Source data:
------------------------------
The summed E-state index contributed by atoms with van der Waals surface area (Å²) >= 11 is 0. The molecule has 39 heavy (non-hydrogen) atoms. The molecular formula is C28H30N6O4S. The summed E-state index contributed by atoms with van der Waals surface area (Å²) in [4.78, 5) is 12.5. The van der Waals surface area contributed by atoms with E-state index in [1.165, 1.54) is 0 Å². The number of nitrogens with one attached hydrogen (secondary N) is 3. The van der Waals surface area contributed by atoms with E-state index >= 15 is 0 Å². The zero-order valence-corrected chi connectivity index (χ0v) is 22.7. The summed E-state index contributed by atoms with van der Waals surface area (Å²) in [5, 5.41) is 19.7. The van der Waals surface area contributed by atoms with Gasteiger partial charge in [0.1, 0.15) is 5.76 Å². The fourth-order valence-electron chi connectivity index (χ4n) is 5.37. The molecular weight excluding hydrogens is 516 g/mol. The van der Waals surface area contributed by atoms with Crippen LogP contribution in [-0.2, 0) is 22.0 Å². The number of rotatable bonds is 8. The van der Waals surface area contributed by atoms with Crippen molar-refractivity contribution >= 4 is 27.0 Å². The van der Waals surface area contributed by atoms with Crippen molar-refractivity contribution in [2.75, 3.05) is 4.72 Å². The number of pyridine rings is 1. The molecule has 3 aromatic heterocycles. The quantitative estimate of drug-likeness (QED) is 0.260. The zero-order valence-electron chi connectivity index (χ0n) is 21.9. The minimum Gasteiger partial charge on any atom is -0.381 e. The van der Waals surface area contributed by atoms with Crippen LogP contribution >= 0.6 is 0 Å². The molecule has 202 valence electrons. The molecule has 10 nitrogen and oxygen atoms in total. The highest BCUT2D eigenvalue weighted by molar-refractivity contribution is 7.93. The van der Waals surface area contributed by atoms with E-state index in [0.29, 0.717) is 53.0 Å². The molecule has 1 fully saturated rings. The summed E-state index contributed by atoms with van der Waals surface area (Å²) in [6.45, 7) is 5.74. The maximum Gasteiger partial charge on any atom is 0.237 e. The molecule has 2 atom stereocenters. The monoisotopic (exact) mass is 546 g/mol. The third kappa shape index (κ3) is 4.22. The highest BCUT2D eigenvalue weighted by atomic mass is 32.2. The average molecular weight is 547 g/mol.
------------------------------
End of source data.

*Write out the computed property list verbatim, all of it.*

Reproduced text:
The summed E-state index contributed by atoms with van der Waals surface area (Å²) >= 11 is 0. The molecule has 39 heavy (non-hydrogen) atoms. The molecular formula is C28H30N6O4S. The summed E-state index contributed by atoms with van der Waals surface area (Å²) in [4.78, 5) is 12.5. The van der Waals surface area contributed by atoms with E-state index in [1.165, 1.54) is 0 Å². The number of nitrogens with one attached hydrogen (secondary N) is 3. The van der Waals surface area contributed by atoms with E-state index >= 15 is 0 Å². The zero-order valence-corrected chi connectivity index (χ0v) is 22.7. The summed E-state index contributed by atoms with van der Waals surface area (Å²) in [5, 5.41) is 19.7. The van der Waals surface area contributed by atoms with Gasteiger partial charge in [0.1, 0.15) is 5.76 Å². The fourth-order valence-electron chi connectivity index (χ4n) is 5.37. The molecular weight excluding hydrogens is 516 g/mol. The van der Waals surface area contributed by atoms with Crippen LogP contribution in [-0.2, 0) is 22.0 Å². The number of rotatable bonds is 8. The van der Waals surface area contributed by atoms with Crippen molar-refractivity contribution >= 4 is 27.0 Å². The van der Waals surface area contributed by atoms with Crippen molar-refractivity contribution in [2.75, 3.05) is 4.72 Å². The number of pyridine rings is 1. The molecule has 3 aromatic heterocycles. The quantitative estimate of drug-likeness (QED) is 0.260. The zero-order valence-electron chi connectivity index (χ0n) is 21.9. The minimum Gasteiger partial charge on any atom is -0.381 e. The van der Waals surface area contributed by atoms with Crippen LogP contribution >= 0.6 is 0 Å². The molecule has 202 valence electrons. The molecule has 10 nitrogen and oxygen atoms in total. The highest BCUT2D eigenvalue weighted by molar-refractivity contribution is 7.93. The van der Waals surface area contributed by atoms with E-state index in [0.29, 0.717) is 53.0 Å². The molecule has 1 fully saturated rings. The summed E-state index contributed by atoms with van der Waals surface area (Å²) in [6.45, 7) is 5.74. The maximum Gasteiger partial charge on any atom is 0.237 e. The molecule has 2 atom stereocenters. The monoisotopic (exact) mass is 546 g/mol. The third kappa shape index (κ3) is 4.22. The highest BCUT2D eigenvalue weighted by atomic mass is 32.2. The average molecular weight is 547 g/mol.